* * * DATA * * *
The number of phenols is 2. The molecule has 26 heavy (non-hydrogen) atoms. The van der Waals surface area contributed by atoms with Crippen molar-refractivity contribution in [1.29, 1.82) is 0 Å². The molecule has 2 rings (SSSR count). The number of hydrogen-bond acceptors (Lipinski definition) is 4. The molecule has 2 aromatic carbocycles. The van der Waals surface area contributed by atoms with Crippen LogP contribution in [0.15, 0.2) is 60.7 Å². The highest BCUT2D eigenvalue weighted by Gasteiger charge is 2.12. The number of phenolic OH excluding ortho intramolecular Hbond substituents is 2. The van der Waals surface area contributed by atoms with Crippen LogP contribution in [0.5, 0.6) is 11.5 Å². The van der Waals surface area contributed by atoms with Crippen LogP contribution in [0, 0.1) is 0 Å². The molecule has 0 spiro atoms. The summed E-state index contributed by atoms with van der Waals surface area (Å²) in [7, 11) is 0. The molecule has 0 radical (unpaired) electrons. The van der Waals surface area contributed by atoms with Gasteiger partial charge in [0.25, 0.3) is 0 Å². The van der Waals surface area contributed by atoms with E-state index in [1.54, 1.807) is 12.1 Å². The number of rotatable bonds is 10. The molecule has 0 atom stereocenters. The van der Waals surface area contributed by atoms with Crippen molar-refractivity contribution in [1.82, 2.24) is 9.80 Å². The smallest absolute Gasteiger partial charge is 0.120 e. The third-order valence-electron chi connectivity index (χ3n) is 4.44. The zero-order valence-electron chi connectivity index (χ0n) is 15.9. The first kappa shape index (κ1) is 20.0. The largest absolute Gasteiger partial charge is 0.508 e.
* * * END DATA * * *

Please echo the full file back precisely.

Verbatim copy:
The number of phenols is 2. The molecule has 26 heavy (non-hydrogen) atoms. The van der Waals surface area contributed by atoms with Crippen molar-refractivity contribution in [1.29, 1.82) is 0 Å². The molecule has 2 rings (SSSR count). The number of hydrogen-bond acceptors (Lipinski definition) is 4. The molecule has 2 aromatic carbocycles. The van der Waals surface area contributed by atoms with Crippen LogP contribution in [0.15, 0.2) is 60.7 Å². The highest BCUT2D eigenvalue weighted by Gasteiger charge is 2.12. The number of phenolic OH excluding ortho intramolecular Hbond substituents is 2. The van der Waals surface area contributed by atoms with Crippen LogP contribution in [0.5, 0.6) is 11.5 Å². The van der Waals surface area contributed by atoms with Crippen LogP contribution in [0, 0.1) is 0 Å². The molecule has 0 spiro atoms. The summed E-state index contributed by atoms with van der Waals surface area (Å²) in [7, 11) is 0. The molecule has 0 radical (unpaired) electrons. The van der Waals surface area contributed by atoms with Gasteiger partial charge in [0.25, 0.3) is 0 Å². The van der Waals surface area contributed by atoms with E-state index in [1.54, 1.807) is 12.1 Å². The number of rotatable bonds is 10. The molecule has 0 atom stereocenters. The van der Waals surface area contributed by atoms with Crippen molar-refractivity contribution in [1.82, 2.24) is 9.80 Å². The smallest absolute Gasteiger partial charge is 0.120 e. The third-order valence-electron chi connectivity index (χ3n) is 4.44. The zero-order valence-electron chi connectivity index (χ0n) is 15.9. The first kappa shape index (κ1) is 20.0. The largest absolute Gasteiger partial charge is 0.508 e.